WASHINGTON — The top Dems and GOPs in the House and Senate marked the Congressional Baseball Game and a new sense of comity by giving their first-ever joint interviews on the sidelines of the game Thursday evening.
Thanks to star pitcher Rep. Cedric Richmond (D-La.), a good friend of wounded House Majority Whip Steve Scalise (R-La.), the Dems ran away with the 11-2 win. But the Dem lawmakers decided to give the trophy to the Republicans to display in Scalise’s office.
“Earlier today, Congressman Steve Scalise underwent a second surgery related to his internal injuries and a broken bone in his leg. He remains in critical condition, but has improved in the last 24 hours,” MedStar Washington Hospital Center said Thursday evening. “The congressman will require additional operations, and will be in the hospital for some time. At the request of the family, we will continue to provide periodic updates.”
Scalise was shot in the hip Wednesday during the Republicans’ early-morning baseball practice in Alexandria, Va. Tyson Foods lobbyist Matt Mika, shot multiple times in the chest, was upgraded from critical to serious condition Thursday. Capitol Police Special Agent Crystal Griner remained in the hospital in good condition after being shot in the ankle.
Congressional aide Zack Barth, shot in the leg, was at the game on crutches, alongside his boss Rep. Roger Williams (R-Texas), who was hobbling from a sprained ankle. Capitol Police Special Agent David Bailey, who was lightly wounded in the shootout and on crutches, threw out the game’s first pitch alongside Major League Baseball’s chief baseball officer Joe Torre.
Nearly 25,000 people poured into Nationals Stadium, far exceeding any previous attendance for the long-running annual event and raising more than $1 million for D.C. charities.
“We were shocked like everybody else, that anybody would come in and start shooting at our members. That’s something I don’t think anybody contemplated,” Senate Majority Leader Mitch McConnell (R-Ky.) said alongside Minority Leader Chuck Schumer (D-N.Y.) in a ballpark interview on CNN. “We had a pretty active group of opponents in the country, but this is the first time anybody, as far as I know, has taken up arms.”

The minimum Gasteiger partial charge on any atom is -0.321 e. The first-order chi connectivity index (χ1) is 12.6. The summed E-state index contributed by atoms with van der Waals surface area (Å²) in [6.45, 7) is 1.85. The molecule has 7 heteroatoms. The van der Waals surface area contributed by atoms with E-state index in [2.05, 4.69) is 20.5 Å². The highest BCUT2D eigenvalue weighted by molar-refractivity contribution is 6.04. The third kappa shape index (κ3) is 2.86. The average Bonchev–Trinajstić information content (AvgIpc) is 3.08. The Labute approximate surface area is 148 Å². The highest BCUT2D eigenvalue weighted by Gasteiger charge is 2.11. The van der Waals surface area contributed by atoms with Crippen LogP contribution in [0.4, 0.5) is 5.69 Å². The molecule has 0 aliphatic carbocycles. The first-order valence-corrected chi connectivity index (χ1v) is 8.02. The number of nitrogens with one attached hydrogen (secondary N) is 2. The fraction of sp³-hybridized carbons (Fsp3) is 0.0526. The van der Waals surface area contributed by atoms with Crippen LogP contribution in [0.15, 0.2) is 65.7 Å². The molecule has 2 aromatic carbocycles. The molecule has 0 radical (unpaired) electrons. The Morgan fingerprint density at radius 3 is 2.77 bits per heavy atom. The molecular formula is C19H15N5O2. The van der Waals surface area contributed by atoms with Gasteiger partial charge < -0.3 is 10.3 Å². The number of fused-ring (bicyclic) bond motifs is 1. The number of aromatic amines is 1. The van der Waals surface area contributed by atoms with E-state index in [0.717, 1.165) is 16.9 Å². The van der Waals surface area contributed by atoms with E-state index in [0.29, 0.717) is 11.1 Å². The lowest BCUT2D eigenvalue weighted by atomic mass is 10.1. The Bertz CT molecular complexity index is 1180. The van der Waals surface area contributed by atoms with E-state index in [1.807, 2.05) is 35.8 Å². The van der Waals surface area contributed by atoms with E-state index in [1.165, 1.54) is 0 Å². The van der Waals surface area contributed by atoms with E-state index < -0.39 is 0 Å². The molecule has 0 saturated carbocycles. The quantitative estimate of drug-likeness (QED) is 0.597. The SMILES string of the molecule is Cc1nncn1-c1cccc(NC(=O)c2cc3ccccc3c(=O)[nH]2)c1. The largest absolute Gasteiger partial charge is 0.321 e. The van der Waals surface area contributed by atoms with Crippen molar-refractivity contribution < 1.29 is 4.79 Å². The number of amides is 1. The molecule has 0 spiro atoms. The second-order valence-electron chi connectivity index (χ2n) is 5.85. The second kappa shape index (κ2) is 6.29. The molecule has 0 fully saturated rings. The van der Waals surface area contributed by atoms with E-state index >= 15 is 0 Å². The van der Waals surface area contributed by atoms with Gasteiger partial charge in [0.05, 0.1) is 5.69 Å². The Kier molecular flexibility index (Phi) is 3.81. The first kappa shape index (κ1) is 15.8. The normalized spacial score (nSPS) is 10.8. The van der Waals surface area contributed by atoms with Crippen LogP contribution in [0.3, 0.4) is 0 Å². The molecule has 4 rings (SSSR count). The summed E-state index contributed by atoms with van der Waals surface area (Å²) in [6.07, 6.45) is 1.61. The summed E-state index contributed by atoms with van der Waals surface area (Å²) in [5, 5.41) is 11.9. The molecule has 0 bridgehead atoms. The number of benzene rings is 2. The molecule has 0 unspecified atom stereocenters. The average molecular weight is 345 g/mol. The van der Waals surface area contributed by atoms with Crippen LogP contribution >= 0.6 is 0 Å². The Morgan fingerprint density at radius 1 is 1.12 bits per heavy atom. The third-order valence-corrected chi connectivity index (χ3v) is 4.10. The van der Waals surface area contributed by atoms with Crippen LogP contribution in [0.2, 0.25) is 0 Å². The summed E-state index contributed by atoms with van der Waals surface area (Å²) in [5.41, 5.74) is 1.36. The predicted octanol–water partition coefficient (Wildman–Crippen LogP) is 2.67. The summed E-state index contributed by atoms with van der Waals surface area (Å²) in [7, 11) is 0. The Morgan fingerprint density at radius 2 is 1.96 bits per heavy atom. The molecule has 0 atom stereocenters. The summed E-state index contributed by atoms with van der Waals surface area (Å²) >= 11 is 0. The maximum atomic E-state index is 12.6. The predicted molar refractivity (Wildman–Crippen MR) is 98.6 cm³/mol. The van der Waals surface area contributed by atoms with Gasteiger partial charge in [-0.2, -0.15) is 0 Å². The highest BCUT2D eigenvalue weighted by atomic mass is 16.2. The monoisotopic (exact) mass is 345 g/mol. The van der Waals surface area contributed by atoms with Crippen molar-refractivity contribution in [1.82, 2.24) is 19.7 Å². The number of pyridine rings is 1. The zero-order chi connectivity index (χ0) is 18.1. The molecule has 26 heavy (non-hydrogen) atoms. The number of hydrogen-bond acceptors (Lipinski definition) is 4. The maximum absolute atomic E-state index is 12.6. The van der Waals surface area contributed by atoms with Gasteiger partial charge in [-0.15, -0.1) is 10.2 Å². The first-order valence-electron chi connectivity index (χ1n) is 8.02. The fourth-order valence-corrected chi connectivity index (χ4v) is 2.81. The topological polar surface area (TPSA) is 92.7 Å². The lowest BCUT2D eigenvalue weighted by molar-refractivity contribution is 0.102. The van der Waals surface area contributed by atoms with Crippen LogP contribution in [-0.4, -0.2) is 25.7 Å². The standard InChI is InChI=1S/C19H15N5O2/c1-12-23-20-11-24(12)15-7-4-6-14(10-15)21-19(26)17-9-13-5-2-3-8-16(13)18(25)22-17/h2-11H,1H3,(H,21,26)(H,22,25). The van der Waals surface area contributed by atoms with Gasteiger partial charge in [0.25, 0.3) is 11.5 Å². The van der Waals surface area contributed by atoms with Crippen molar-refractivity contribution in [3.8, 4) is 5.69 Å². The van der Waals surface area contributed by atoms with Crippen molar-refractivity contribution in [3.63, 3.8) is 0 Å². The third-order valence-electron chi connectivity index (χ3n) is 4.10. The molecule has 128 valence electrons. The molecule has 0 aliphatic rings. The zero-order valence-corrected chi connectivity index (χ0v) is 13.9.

“There’s a lot of heated rhetoric from all different directions. It doesn’t excuse this. It doesn’t condone it, but it’s a good reminder that maybe we can bring the temperature down across the country and the Congress and everywhere else,” Schumer added.
McConnell stressed that he and Schumer “don’t dislike each other” and “work together all the time,” on a “daily basis.”
“We have our political arguments but at the end of the day, we are all Americans. And I think everybody needs to remember that because we’re all in this thing together,” the GOP leader said.
Schumer noted their agreement this week on an otherwise “contentious” bill to block the administration’s ability to roll back Russia sanctions without congressional approval.
“Look, we ought to be able to have big robust debates in the country without having this level of animosity that a lot of people feel. I think most Americans have not read a lot of history,” McConnell added. “We’ve had a lot of very contentious periods throughout our 230-year history.”
“I can root for the Democrats, but we can still be friends. That’s a model,” Schumer said. “Baseball is a good — some of my best friends hate the Yankees. I love them.”
House Speaker Paul Ryan (R-Wis.) and Minority Leader Nancy Pelosi (D-Calif.) also spoke to CNN, with Pelosi wearing an LSU T-shirt in honor of Scalise. Ryan wore a Capitol Police T-shirt.
“It’s a tough age. It’s partisan, polarized country. What we’re trying to do is tone down the rhetoric, lead by example, and show people we can disagree with one another and we can have different ideas without being vitriolic, without going to such extremes. And so, that’s what we’re trying to demonstrate here,” Ryan said.
“And members of Congress have to get out and see their constituents. They’ve got to interact with their constituents, and so, we can’t have a deep barrier between members of Congress and their constituents,” he added. “But we also have to be cognizant. Remember Gabby Giffords, yesterday, Steve Scalise. So, these are concerns that we have, but we have to do it in a balance, the openness and security.”
Asked if rhetoric on the left had gotten too intense, Pelosi replied, “No. I think the person who perpetrated the crime yesterday has. But I think that people feel very strongly in their convictions and some people — I always say you can be passionate about your beliefs, but you have to be dispassionate on how you proceed.”
“There is rhetoric on both sides of the aisle. It goes too far,” Ryan added. “And it’s our job to help make sure that it doesn’t go too far but that’s still passionate. And that’s basically the tone that we’re trying to set.”